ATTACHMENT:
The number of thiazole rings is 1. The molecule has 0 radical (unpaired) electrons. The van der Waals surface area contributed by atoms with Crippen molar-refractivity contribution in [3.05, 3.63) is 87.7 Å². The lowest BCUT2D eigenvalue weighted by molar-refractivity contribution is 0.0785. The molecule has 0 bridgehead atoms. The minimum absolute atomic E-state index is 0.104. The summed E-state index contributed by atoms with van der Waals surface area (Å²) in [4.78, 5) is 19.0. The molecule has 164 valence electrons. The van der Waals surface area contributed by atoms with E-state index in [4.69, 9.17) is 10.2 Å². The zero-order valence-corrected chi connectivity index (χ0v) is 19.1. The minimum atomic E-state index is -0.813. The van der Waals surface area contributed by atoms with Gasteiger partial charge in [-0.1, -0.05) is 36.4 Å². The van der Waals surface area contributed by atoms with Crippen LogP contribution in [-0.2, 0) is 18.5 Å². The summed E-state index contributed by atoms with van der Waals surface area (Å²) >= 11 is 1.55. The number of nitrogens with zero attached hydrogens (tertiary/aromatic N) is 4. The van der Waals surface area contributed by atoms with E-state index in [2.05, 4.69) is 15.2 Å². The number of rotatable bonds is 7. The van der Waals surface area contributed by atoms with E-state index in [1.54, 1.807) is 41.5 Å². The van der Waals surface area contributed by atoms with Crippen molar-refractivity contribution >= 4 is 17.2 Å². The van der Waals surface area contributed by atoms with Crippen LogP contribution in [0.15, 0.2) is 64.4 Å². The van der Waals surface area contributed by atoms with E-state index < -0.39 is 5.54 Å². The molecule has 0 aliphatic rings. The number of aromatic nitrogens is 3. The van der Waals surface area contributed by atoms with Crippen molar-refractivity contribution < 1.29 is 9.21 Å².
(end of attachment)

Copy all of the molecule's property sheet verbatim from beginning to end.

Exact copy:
The number of thiazole rings is 1. The molecule has 0 radical (unpaired) electrons. The van der Waals surface area contributed by atoms with Crippen molar-refractivity contribution in [3.05, 3.63) is 87.7 Å². The lowest BCUT2D eigenvalue weighted by molar-refractivity contribution is 0.0785. The molecule has 0 bridgehead atoms. The minimum absolute atomic E-state index is 0.104. The summed E-state index contributed by atoms with van der Waals surface area (Å²) in [4.78, 5) is 19.0. The molecule has 164 valence electrons. The van der Waals surface area contributed by atoms with E-state index in [4.69, 9.17) is 10.2 Å². The zero-order valence-corrected chi connectivity index (χ0v) is 19.1. The minimum atomic E-state index is -0.813. The van der Waals surface area contributed by atoms with Gasteiger partial charge in [-0.1, -0.05) is 36.4 Å². The van der Waals surface area contributed by atoms with Crippen LogP contribution in [-0.2, 0) is 18.5 Å². The summed E-state index contributed by atoms with van der Waals surface area (Å²) >= 11 is 1.55. The number of nitrogens with zero attached hydrogens (tertiary/aromatic N) is 4. The van der Waals surface area contributed by atoms with E-state index in [2.05, 4.69) is 15.2 Å². The number of rotatable bonds is 7. The van der Waals surface area contributed by atoms with E-state index in [1.54, 1.807) is 41.5 Å². The van der Waals surface area contributed by atoms with Crippen molar-refractivity contribution >= 4 is 17.2 Å². The van der Waals surface area contributed by atoms with Crippen LogP contribution in [0.15, 0.2) is 64.4 Å². The van der Waals surface area contributed by atoms with E-state index < -0.39 is 5.54 Å². The molecule has 0 aliphatic rings. The number of aromatic nitrogens is 3. The van der Waals surface area contributed by atoms with Crippen molar-refractivity contribution < 1.29 is 9.21 Å².